I hope you are enjoying time with those you love these holidays. Warmest wishes to you and yours.
I’m in Seattle for a dear friend’s photography workshop on the Olympic Peninsula this weekend. I was lucky enough to wander the gardens and forest around his wonderful home yesterday. Coming from Alberta, the blossoms, warmth and greenery was almost a shock to me. Certainly a glimpse of a future we will hopefully see within a couple of weeks. The light on the bark of this cedar danced well with the abstracted shapes in the background. Those were thrown out of focus by the a shallow depth of field using a 24mm lens at f/2.0.
On the first day of October, I was in Banff National Park and found great fall colors across the Bow Valley. I returned to Hillsdale Meadow along the Bow Valley Parkway where I expected the larch would be showing their best golds and yellows. I wasn’t disappointed! For this image, I used a slow shutter to abstract the landscape similar to how I had done with the same stand of trees in July. I moved the camera downwards during the 1/40th of a second exposure to exaggerate the vertical lines present in the golden trees and echoed in the evergreens in the mountainside behind.
There is a beautiful stand of aspen trees on the eastern edge of the Hillsdale Meadows which I have photographed for years throughout the seasons. Last weekend I stopped for another visit with them. This time around I was drawn to the contrast of the slender, white trunks and the dark spaces between them.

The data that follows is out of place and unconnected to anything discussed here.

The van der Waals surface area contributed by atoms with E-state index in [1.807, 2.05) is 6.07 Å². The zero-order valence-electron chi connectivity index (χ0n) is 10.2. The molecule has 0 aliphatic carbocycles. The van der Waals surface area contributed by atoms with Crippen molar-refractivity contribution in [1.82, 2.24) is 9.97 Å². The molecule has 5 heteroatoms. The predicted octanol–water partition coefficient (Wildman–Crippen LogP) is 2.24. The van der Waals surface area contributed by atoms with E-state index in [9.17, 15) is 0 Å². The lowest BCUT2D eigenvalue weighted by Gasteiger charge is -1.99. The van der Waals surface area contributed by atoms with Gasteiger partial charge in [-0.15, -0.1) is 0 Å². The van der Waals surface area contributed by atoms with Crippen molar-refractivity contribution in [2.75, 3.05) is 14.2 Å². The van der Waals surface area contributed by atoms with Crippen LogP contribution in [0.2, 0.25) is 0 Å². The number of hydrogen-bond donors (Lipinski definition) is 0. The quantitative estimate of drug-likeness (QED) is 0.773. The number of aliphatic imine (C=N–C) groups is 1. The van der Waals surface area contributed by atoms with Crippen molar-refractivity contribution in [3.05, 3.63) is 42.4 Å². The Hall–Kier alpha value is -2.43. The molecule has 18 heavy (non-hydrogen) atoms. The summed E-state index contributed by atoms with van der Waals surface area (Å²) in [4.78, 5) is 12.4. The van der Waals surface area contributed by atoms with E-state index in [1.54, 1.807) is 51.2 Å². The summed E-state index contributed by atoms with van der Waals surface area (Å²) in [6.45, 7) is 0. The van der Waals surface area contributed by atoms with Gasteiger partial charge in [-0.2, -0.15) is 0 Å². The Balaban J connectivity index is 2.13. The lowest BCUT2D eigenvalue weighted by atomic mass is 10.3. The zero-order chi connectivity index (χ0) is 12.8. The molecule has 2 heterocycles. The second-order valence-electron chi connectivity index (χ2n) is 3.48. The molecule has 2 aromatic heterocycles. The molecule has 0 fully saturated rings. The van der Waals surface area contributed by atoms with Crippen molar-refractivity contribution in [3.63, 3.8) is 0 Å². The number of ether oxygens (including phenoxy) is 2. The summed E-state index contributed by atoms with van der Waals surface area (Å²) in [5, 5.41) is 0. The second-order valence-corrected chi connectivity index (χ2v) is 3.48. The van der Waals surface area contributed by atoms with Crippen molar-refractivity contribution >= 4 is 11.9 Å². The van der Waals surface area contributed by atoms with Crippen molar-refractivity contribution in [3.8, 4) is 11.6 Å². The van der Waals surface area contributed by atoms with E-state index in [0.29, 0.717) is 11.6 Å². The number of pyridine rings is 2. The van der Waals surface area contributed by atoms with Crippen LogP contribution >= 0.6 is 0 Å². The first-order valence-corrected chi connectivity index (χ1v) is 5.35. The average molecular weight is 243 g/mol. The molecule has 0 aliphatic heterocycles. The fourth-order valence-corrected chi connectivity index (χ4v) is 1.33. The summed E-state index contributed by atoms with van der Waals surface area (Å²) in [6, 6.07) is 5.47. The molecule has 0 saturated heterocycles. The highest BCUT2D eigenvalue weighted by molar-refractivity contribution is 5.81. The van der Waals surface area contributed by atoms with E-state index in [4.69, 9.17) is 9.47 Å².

I worked a few different ideas before I found what an approach that allowed me to illustrate that contrast. Using longer shutter speeds (1/8th of a second – 1/4th of a second) and moving the camera vertically during the exposure, the blurs created illustrated the contrast in a way I really like.
It was -26°C as I stood with my tripod watching the sun climb off the horizon to start the day. Hoar frost enveloped these branches creating a beautifully tangled, chaotic pattern. The sunlight streamed in, reflecting off of the ice and snow.
The many are the one
Fly over the world you have made
Share your vision with those who will see
Fly where you will and we will know you are
In time we will understand more of what is
And we will change as you change
We will fly in our way as you fly in yours
You are and we will be
I found this abstract tree form in the exposed bed of Medicine Lake east of Jasper. I liked how water was running down the branches that led into the dry ground.
This strange cloud and a few stragglers lit up brilliantly ahead of the rising sun. I was driving east towards Calgary and stopped for a few minutes to watch what looked more like a stack of cotton candy than a regular cloud. Mind you, whenever I think a cloud is just a normal one, watching it morph unpredictably as it crosses the sky reminds they are magical creations.
The waves of mild temperatures then bitter cold that have been winter’s pattern this year have played havoc with the ice.